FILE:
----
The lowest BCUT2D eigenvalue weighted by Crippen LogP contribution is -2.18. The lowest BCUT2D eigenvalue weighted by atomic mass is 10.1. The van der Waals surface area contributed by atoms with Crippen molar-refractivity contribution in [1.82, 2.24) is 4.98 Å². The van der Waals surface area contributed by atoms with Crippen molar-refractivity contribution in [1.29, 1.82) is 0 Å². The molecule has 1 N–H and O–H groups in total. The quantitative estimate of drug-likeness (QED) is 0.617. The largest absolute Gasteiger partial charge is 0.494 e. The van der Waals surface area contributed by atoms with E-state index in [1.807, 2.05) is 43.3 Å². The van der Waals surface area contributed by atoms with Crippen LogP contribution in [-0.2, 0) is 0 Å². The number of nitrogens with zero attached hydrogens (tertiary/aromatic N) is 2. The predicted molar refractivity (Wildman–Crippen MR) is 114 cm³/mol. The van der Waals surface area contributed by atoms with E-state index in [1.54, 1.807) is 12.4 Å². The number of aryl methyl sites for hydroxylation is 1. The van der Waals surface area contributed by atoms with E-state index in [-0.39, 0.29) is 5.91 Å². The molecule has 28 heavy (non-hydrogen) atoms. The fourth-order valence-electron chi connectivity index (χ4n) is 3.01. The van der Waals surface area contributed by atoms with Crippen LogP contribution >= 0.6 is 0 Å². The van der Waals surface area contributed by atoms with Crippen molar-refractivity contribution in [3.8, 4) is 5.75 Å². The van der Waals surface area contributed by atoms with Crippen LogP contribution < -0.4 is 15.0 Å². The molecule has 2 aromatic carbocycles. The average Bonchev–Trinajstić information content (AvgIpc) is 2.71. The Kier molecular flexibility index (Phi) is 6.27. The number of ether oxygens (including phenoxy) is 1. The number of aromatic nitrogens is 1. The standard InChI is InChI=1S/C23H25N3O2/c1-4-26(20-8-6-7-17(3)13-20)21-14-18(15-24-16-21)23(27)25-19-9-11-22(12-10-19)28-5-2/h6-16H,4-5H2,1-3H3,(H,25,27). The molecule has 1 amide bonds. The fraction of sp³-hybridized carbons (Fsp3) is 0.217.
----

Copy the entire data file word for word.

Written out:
The lowest BCUT2D eigenvalue weighted by Crippen LogP contribution is -2.18. The lowest BCUT2D eigenvalue weighted by atomic mass is 10.1. The van der Waals surface area contributed by atoms with Crippen molar-refractivity contribution in [1.82, 2.24) is 4.98 Å². The van der Waals surface area contributed by atoms with Crippen molar-refractivity contribution in [1.29, 1.82) is 0 Å². The molecule has 1 N–H and O–H groups in total. The quantitative estimate of drug-likeness (QED) is 0.617. The largest absolute Gasteiger partial charge is 0.494 e. The van der Waals surface area contributed by atoms with E-state index in [1.807, 2.05) is 43.3 Å². The van der Waals surface area contributed by atoms with Crippen LogP contribution in [-0.2, 0) is 0 Å². The number of nitrogens with zero attached hydrogens (tertiary/aromatic N) is 2. The predicted molar refractivity (Wildman–Crippen MR) is 114 cm³/mol. The van der Waals surface area contributed by atoms with E-state index in [1.54, 1.807) is 12.4 Å². The number of aryl methyl sites for hydroxylation is 1. The van der Waals surface area contributed by atoms with E-state index in [-0.39, 0.29) is 5.91 Å². The molecule has 28 heavy (non-hydrogen) atoms. The fourth-order valence-electron chi connectivity index (χ4n) is 3.01. The van der Waals surface area contributed by atoms with Crippen LogP contribution >= 0.6 is 0 Å². The van der Waals surface area contributed by atoms with Crippen molar-refractivity contribution in [3.8, 4) is 5.75 Å². The van der Waals surface area contributed by atoms with Crippen LogP contribution < -0.4 is 15.0 Å². The molecule has 2 aromatic carbocycles. The average Bonchev–Trinajstić information content (AvgIpc) is 2.71. The Kier molecular flexibility index (Phi) is 6.27. The number of ether oxygens (including phenoxy) is 1. The number of aromatic nitrogens is 1. The standard InChI is InChI=1S/C23H25N3O2/c1-4-26(20-8-6-7-17(3)13-20)21-14-18(15-24-16-21)23(27)25-19-9-11-22(12-10-19)28-5-2/h6-16H,4-5H2,1-3H3,(H,25,27). The molecule has 1 amide bonds. The fraction of sp³-hybridized carbons (Fsp3) is 0.217.